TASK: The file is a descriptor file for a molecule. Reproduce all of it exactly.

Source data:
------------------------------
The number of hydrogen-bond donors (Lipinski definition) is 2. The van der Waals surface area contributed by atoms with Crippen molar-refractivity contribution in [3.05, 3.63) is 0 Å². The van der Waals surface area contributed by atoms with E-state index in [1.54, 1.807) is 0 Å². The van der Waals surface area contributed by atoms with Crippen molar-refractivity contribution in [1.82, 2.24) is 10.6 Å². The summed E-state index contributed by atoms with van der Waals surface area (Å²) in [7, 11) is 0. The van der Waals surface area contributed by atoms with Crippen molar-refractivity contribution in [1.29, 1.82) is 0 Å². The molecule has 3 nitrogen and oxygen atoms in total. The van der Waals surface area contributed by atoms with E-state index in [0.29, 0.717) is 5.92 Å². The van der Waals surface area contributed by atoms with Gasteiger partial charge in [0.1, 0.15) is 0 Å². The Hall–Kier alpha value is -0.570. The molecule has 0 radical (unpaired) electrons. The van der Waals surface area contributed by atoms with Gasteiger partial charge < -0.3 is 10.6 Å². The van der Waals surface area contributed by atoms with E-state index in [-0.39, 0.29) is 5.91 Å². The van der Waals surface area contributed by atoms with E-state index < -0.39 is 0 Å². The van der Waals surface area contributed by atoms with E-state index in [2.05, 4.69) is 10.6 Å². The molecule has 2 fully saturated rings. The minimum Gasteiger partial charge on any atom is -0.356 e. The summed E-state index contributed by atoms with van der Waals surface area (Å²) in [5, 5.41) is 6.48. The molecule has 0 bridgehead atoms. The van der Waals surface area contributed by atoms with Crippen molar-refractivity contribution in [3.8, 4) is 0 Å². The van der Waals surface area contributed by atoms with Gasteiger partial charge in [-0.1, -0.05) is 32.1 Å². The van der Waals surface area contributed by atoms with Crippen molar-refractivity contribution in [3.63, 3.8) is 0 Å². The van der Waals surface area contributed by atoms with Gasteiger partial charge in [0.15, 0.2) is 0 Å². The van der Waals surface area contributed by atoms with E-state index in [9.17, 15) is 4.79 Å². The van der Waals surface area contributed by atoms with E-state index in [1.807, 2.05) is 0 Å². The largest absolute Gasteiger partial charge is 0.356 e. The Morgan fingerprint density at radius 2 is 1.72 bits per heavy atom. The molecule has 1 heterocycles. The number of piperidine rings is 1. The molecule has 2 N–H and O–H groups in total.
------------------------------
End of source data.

The number of hydrogen-bond donors (Lipinski definition) is 2. The van der Waals surface area contributed by atoms with Crippen molar-refractivity contribution in [3.05, 3.63) is 0 Å². The van der Waals surface area contributed by atoms with E-state index in [1.54, 1.807) is 0 Å². The van der Waals surface area contributed by atoms with Crippen molar-refractivity contribution in [1.82, 2.24) is 10.6 Å². The summed E-state index contributed by atoms with van der Waals surface area (Å²) in [7, 11) is 0. The van der Waals surface area contributed by atoms with Crippen molar-refractivity contribution in [1.29, 1.82) is 0 Å². The molecule has 3 nitrogen and oxygen atoms in total. The van der Waals surface area contributed by atoms with E-state index in [0.29, 0.717) is 5.92 Å². The van der Waals surface area contributed by atoms with Gasteiger partial charge in [0.1, 0.15) is 0 Å². The Hall–Kier alpha value is -0.570. The molecule has 0 radical (unpaired) electrons. The van der Waals surface area contributed by atoms with Gasteiger partial charge < -0.3 is 10.6 Å². The van der Waals surface area contributed by atoms with E-state index in [-0.39, 0.29) is 5.91 Å². The van der Waals surface area contributed by atoms with E-state index < -0.39 is 0 Å². The van der Waals surface area contributed by atoms with E-state index in [2.05, 4.69) is 10.6 Å². The molecule has 2 fully saturated rings. The minimum Gasteiger partial charge on any atom is -0.356 e. The summed E-state index contributed by atoms with van der Waals surface area (Å²) in [5, 5.41) is 6.48. The molecule has 0 bridgehead atoms. The van der Waals surface area contributed by atoms with Crippen molar-refractivity contribution in [3.8, 4) is 0 Å². The van der Waals surface area contributed by atoms with Gasteiger partial charge in [-0.1, -0.05) is 32.1 Å². The van der Waals surface area contributed by atoms with Crippen molar-refractivity contribution in [3.63, 3.8) is 0 Å². The van der Waals surface area contributed by atoms with Gasteiger partial charge in [0.15, 0.2) is 0 Å². The van der Waals surface area contributed by atoms with E-state index in [9.17, 15) is 4.79 Å². The van der Waals surface area contributed by atoms with E-state index in [1.807, 2.05) is 0 Å². The largest absolute Gasteiger partial charge is 0.356 e. The Morgan fingerprint density at radius 2 is 1.72 bits per heavy atom. The molecule has 1 heterocycles. The number of piperidine rings is 1. The molecule has 2 N–H and O–H groups in total.